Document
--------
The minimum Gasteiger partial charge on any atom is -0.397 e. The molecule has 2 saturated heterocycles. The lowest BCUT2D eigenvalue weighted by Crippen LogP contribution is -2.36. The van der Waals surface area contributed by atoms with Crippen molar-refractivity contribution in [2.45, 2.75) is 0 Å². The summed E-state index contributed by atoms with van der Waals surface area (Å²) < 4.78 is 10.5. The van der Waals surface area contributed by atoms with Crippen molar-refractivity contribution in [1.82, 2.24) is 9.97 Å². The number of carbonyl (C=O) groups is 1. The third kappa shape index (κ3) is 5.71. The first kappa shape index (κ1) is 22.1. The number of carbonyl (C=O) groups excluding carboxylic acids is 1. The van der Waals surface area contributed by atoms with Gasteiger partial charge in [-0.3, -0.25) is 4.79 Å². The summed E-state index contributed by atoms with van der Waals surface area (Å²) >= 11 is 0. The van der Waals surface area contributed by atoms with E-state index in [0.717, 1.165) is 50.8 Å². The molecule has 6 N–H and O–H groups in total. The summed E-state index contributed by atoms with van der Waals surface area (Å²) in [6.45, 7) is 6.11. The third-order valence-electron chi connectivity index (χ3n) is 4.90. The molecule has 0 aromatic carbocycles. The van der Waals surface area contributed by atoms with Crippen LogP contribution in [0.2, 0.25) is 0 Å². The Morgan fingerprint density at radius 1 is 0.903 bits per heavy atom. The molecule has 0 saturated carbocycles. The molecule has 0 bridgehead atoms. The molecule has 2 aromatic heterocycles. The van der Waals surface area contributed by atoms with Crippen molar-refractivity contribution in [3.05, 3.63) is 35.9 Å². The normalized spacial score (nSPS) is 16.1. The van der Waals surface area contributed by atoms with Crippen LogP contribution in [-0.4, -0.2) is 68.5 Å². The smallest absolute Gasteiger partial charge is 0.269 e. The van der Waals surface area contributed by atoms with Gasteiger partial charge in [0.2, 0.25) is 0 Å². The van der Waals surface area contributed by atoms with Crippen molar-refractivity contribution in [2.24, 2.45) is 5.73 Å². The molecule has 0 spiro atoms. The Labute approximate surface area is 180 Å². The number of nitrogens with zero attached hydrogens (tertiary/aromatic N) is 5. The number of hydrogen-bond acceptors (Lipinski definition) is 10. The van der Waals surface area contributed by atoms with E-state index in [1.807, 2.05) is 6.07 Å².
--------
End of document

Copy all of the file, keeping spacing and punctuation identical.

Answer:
The minimum Gasteiger partial charge on any atom is -0.397 e. The molecule has 2 saturated heterocycles. The lowest BCUT2D eigenvalue weighted by Crippen LogP contribution is -2.36. The van der Waals surface area contributed by atoms with Crippen molar-refractivity contribution in [2.45, 2.75) is 0 Å². The summed E-state index contributed by atoms with van der Waals surface area (Å²) < 4.78 is 10.5. The van der Waals surface area contributed by atoms with Crippen molar-refractivity contribution in [1.82, 2.24) is 9.97 Å². The number of carbonyl (C=O) groups is 1. The third kappa shape index (κ3) is 5.71. The first kappa shape index (κ1) is 22.1. The number of carbonyl (C=O) groups excluding carboxylic acids is 1. The van der Waals surface area contributed by atoms with Gasteiger partial charge in [-0.3, -0.25) is 4.79 Å². The summed E-state index contributed by atoms with van der Waals surface area (Å²) >= 11 is 0. The van der Waals surface area contributed by atoms with E-state index in [0.717, 1.165) is 50.8 Å². The molecule has 6 N–H and O–H groups in total. The summed E-state index contributed by atoms with van der Waals surface area (Å²) in [6.45, 7) is 6.11. The third-order valence-electron chi connectivity index (χ3n) is 4.90. The molecule has 0 aromatic carbocycles. The van der Waals surface area contributed by atoms with Crippen LogP contribution in [0.2, 0.25) is 0 Å². The Morgan fingerprint density at radius 1 is 0.903 bits per heavy atom. The molecule has 0 saturated carbocycles. The molecule has 0 bridgehead atoms. The molecule has 2 aromatic heterocycles. The van der Waals surface area contributed by atoms with Crippen molar-refractivity contribution in [3.05, 3.63) is 35.9 Å². The normalized spacial score (nSPS) is 16.1. The van der Waals surface area contributed by atoms with Crippen LogP contribution in [-0.4, -0.2) is 68.5 Å². The smallest absolute Gasteiger partial charge is 0.269 e. The van der Waals surface area contributed by atoms with Gasteiger partial charge in [0.2, 0.25) is 0 Å². The van der Waals surface area contributed by atoms with Crippen molar-refractivity contribution in [2.24, 2.45) is 5.73 Å². The molecule has 0 spiro atoms. The Labute approximate surface area is 180 Å². The number of nitrogens with zero attached hydrogens (tertiary/aromatic N) is 5. The number of hydrogen-bond acceptors (Lipinski definition) is 10. The van der Waals surface area contributed by atoms with E-state index in [1.807, 2.05) is 6.07 Å².